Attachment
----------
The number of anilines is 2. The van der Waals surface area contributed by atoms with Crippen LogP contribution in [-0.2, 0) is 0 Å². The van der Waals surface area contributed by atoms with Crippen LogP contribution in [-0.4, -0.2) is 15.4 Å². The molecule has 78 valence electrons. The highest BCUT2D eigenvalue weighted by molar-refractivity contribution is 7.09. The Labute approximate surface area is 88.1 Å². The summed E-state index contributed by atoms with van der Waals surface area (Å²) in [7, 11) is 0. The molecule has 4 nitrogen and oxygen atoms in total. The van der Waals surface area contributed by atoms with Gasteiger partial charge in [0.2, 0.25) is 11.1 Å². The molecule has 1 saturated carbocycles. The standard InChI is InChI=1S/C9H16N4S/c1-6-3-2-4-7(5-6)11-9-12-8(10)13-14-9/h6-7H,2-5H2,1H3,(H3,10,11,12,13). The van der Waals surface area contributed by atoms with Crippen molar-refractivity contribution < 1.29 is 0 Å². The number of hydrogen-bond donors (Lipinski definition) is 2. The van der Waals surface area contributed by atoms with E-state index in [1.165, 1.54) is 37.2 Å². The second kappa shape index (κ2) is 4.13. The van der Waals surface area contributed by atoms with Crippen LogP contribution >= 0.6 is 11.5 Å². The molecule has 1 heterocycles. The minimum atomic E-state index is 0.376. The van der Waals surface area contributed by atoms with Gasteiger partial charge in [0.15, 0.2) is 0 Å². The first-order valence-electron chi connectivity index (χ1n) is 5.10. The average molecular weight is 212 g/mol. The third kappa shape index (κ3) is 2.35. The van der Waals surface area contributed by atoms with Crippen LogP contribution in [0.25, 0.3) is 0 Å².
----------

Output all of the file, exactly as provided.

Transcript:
The number of anilines is 2. The van der Waals surface area contributed by atoms with Crippen LogP contribution in [-0.2, 0) is 0 Å². The van der Waals surface area contributed by atoms with Crippen LogP contribution in [-0.4, -0.2) is 15.4 Å². The molecule has 78 valence electrons. The highest BCUT2D eigenvalue weighted by molar-refractivity contribution is 7.09. The Labute approximate surface area is 88.1 Å². The summed E-state index contributed by atoms with van der Waals surface area (Å²) in [7, 11) is 0. The molecule has 4 nitrogen and oxygen atoms in total. The van der Waals surface area contributed by atoms with Gasteiger partial charge in [0.2, 0.25) is 11.1 Å². The molecule has 1 saturated carbocycles. The standard InChI is InChI=1S/C9H16N4S/c1-6-3-2-4-7(5-6)11-9-12-8(10)13-14-9/h6-7H,2-5H2,1H3,(H3,10,11,12,13). The van der Waals surface area contributed by atoms with Crippen molar-refractivity contribution < 1.29 is 0 Å². The number of hydrogen-bond donors (Lipinski definition) is 2. The van der Waals surface area contributed by atoms with E-state index in [1.165, 1.54) is 37.2 Å². The second kappa shape index (κ2) is 4.13. The van der Waals surface area contributed by atoms with Crippen LogP contribution >= 0.6 is 11.5 Å². The molecule has 1 heterocycles. The minimum atomic E-state index is 0.376. The van der Waals surface area contributed by atoms with Gasteiger partial charge in [0.15, 0.2) is 0 Å². The first-order valence-electron chi connectivity index (χ1n) is 5.10. The average molecular weight is 212 g/mol. The third kappa shape index (κ3) is 2.35. The van der Waals surface area contributed by atoms with Crippen LogP contribution in [0.25, 0.3) is 0 Å².